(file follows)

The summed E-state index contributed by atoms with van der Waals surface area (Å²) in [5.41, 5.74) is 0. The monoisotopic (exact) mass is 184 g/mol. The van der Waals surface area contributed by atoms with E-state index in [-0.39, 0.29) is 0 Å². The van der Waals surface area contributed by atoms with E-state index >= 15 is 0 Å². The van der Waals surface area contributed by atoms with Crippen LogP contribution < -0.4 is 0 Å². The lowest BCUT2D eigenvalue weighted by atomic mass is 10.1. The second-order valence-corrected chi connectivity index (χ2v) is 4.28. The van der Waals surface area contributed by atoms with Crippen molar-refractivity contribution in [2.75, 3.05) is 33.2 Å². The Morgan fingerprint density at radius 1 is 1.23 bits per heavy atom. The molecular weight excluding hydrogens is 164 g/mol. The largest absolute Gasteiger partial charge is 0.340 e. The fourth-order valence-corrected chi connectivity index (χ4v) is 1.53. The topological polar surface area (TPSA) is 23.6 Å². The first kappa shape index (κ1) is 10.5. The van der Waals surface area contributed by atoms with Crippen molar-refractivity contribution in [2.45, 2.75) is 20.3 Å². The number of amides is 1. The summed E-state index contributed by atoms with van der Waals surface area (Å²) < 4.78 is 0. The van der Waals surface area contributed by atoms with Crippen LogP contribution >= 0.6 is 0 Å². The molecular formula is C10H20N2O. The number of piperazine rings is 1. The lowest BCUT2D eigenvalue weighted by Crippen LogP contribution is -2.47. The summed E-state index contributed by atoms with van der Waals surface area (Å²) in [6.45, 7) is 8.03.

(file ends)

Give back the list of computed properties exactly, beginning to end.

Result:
The summed E-state index contributed by atoms with van der Waals surface area (Å²) in [5.41, 5.74) is 0. The monoisotopic (exact) mass is 184 g/mol. The van der Waals surface area contributed by atoms with E-state index in [-0.39, 0.29) is 0 Å². The van der Waals surface area contributed by atoms with E-state index >= 15 is 0 Å². The van der Waals surface area contributed by atoms with Crippen LogP contribution < -0.4 is 0 Å². The lowest BCUT2D eigenvalue weighted by atomic mass is 10.1. The second-order valence-corrected chi connectivity index (χ2v) is 4.28. The van der Waals surface area contributed by atoms with Crippen molar-refractivity contribution in [2.75, 3.05) is 33.2 Å². The Morgan fingerprint density at radius 1 is 1.23 bits per heavy atom. The molecular weight excluding hydrogens is 164 g/mol. The largest absolute Gasteiger partial charge is 0.340 e. The fourth-order valence-corrected chi connectivity index (χ4v) is 1.53. The topological polar surface area (TPSA) is 23.6 Å². The first kappa shape index (κ1) is 10.5. The van der Waals surface area contributed by atoms with Crippen molar-refractivity contribution in [2.45, 2.75) is 20.3 Å². The number of amides is 1. The summed E-state index contributed by atoms with van der Waals surface area (Å²) < 4.78 is 0. The van der Waals surface area contributed by atoms with Crippen LogP contribution >= 0.6 is 0 Å². The molecular formula is C10H20N2O. The number of piperazine rings is 1. The lowest BCUT2D eigenvalue weighted by Crippen LogP contribution is -2.47. The summed E-state index contributed by atoms with van der Waals surface area (Å²) in [6.45, 7) is 8.03.